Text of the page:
Yes, interesting how the Ambrosians, Italo-Greeks and Italo-Albanians don't have their own bishop of Rome. The Vatican has installed a Maronite, Melkite, Syriac and Latin in Antioch, St. Peter's first see.
There is no Latin patriarch of Antioch.
Ah, how could I have forgotten. History begins with Vatican II.
Maybe some would prefer "the Vatican had
installed." Changes not a thing: the Vatican usurped powers not its own in a patriarchate not its own. By the canons of the Ecumenical Councils, a crime worthy of deposition. A power the self-titled "supreme pontiff" stills claims today, and can "re-activate" said, or should I say "the so called"?, Latin patriarchate of Antioch.
The Maronites erected their patriarchate all on their own.
The official title is Patriarcha Antiochenus Maronitarum. The Maronite patriarch shares the title of Antioch with three other Catholic patriarchs — the Melchite, the Syrian Catholic, and the Latin (titular) — one schismatical (Orthodox), and one heretical (Syrian Jacobite). The question will be considered later on, whether, apart from the concession of the Holy See, the Maronite patriarch can allege historical right to the title of Antioch....The Maronites insist, affirming that St. John Maro must have been Patriarch of Antioch because his works present him under that title. The works of John Maro referred to are an exposition of the Liturgy of St. James and a treatise on the Faith. The former is published by Joseph Aloysius Assemani in his "Codex Liturgicus" and certainly bears the name of John Maro, but the present writer has elsewhere shown that this alleged commentary of St. John Maro is no other than the famous commentary of Dionysius bar-Salibi, a Monophysite author of the twelfth century, with mutilations, additions, and accommodations to suit the changes by which the Maronites have endeavoured to make the Syriac Liturgy resemble the Roman (Dionysius Bar Salibi, "expositio liturgiæ", ed. Labourt, pref.). The treatise on the Faith is not likely to be any more authentic than the liturgical work: it bears a remarkable resemblance to a theological treatise of Leontius of Byzantium, and should therefore, very probably, be referred to the second half of the sixth century and the first half of the seventh — a period much earlier than that which the Maronites assign to St. John Maro. Besides, it contains nothing about Monothelitism — which, in fact, did not yet exist. John Maro, we must therefore conclude, is a very problematic personality; if he existed at all, it was as a simple monk, not by any means as a Melchite Patriarch of Antioch.http://www.newadvent.org/cathen/09683c.htm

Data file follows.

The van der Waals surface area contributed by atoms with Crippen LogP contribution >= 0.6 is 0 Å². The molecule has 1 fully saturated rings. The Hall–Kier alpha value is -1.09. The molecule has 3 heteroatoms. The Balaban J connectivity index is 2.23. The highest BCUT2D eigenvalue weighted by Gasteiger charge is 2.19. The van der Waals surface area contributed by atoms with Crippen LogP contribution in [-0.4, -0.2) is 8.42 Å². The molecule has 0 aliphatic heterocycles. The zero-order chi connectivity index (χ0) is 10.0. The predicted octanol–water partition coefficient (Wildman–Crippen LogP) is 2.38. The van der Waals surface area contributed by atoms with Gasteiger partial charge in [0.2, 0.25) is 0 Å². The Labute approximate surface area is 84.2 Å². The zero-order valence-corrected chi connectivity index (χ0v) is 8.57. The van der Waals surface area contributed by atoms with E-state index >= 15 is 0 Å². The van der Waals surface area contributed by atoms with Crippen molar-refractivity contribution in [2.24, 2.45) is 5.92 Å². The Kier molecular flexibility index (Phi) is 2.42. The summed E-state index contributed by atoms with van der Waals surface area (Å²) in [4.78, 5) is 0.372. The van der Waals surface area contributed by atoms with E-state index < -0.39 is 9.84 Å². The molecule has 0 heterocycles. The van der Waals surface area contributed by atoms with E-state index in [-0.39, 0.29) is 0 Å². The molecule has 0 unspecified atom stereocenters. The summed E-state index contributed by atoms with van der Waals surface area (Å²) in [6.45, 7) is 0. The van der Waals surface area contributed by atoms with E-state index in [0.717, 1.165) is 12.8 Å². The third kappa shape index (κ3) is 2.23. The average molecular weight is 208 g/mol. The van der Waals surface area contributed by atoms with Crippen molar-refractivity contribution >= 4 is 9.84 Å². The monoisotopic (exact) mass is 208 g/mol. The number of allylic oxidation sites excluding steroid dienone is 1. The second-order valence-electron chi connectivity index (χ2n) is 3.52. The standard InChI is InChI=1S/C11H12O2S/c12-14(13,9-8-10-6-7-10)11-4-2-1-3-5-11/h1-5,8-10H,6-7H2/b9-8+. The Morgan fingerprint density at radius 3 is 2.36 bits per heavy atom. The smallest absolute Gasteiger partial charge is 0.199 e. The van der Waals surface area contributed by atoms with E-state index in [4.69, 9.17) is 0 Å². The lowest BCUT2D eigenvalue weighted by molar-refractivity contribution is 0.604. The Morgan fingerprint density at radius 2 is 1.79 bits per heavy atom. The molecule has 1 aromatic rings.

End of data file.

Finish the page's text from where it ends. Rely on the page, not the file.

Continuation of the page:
This claim is historically and traditionally unfounded....Whatever the case may be, the title "Patriarch of Antioch" used by Maronite patriarchs is arbitrary and not sanctioned by ecclesiastical canon or tradition.
The Maronites in History By Matti Moosahttp://books.google.com/books?id=8Ogp94y8CJgC&pg=PA265&lpg=PA265&dq=maronite+title+patriarch+of+antioch&source=bl&ots=CWzyTiTkqD&sig=pWDScvyDun5P0T0so5SaWO6DfWc&hl=en&sa=X&ei=ph15T_iTMs-9gAe7vfntDg&ved=0CF8Q6AEwCA#v=onepage&q=maronite%20title%20patriarch%20of%20antioch&f=false
Portions of the Greek and Syrian Orthodox of Antioch united with Rome all on their own.
Yes, and without the persecution, government coercion, fraud and duplicity that usually come with these "unions." Hence why we don't have a lot of the problems Ukraine and Slovakia has. It does not change, however, "legitimizing" deposed prelates as patriarchs of Antioch: the pallium has no such power derived from SS. Peter and Paul at Antioch.
You let me know when the Western Rite Orthodox have their own diocese and bishop.
1898:the Russian Holy Governing Synod, having approved a Western Rite in 1869 and established the cathedral parish in Prague in the 1870's, organizes Western Rite Diocese of Moravia and Silesia, part of its moves to exert jurisdiction in Austria Hungary, the Church having jurisdiction, the Church of Bukowina, tacitly allowing it, given Austria (and particularly) Hungarian persecution of the Orthodox (particularly converts fleeing the Vatican) The Diocese was part of, and stagnated because of, the Orthodox response to Old Catholic movement (many of the most enthusiastic Orthodox for a Western Orthodox Church channeled support-and potential converts-into the Altkatholische churches. We learned from that mistake. The movement picked up steam only after WWI, when religious freedom became a reality in Czechoslovakia, and a contingent of the Czech equivalent of the PNC came under and was received by the Patriarchate of Serbia, who consecrated the bishop of Moravia, St. Gorazd. When the Church in Transcarpathia united with it, the Ruthenian returnees to Orthodoxy overwhelmed it and sometime in the 30's the the Church as whole became Eastern rite. The Church was destroyed by the Nazis in the martyrdom of St. Gorazd, the remnants resurrecting as the EO Church of the Czech Lands and Slovakia (ironically, the Transcarpatian Orthodox having been joined to the Patriarchate of Moscow). The Nazis also took care of the Western Rite Diocese of Poland, formed when Bishop Alexis of Grodno received the Polish Catholic Nation Church in 1926 (one parish of which survived the war). Why do you ask?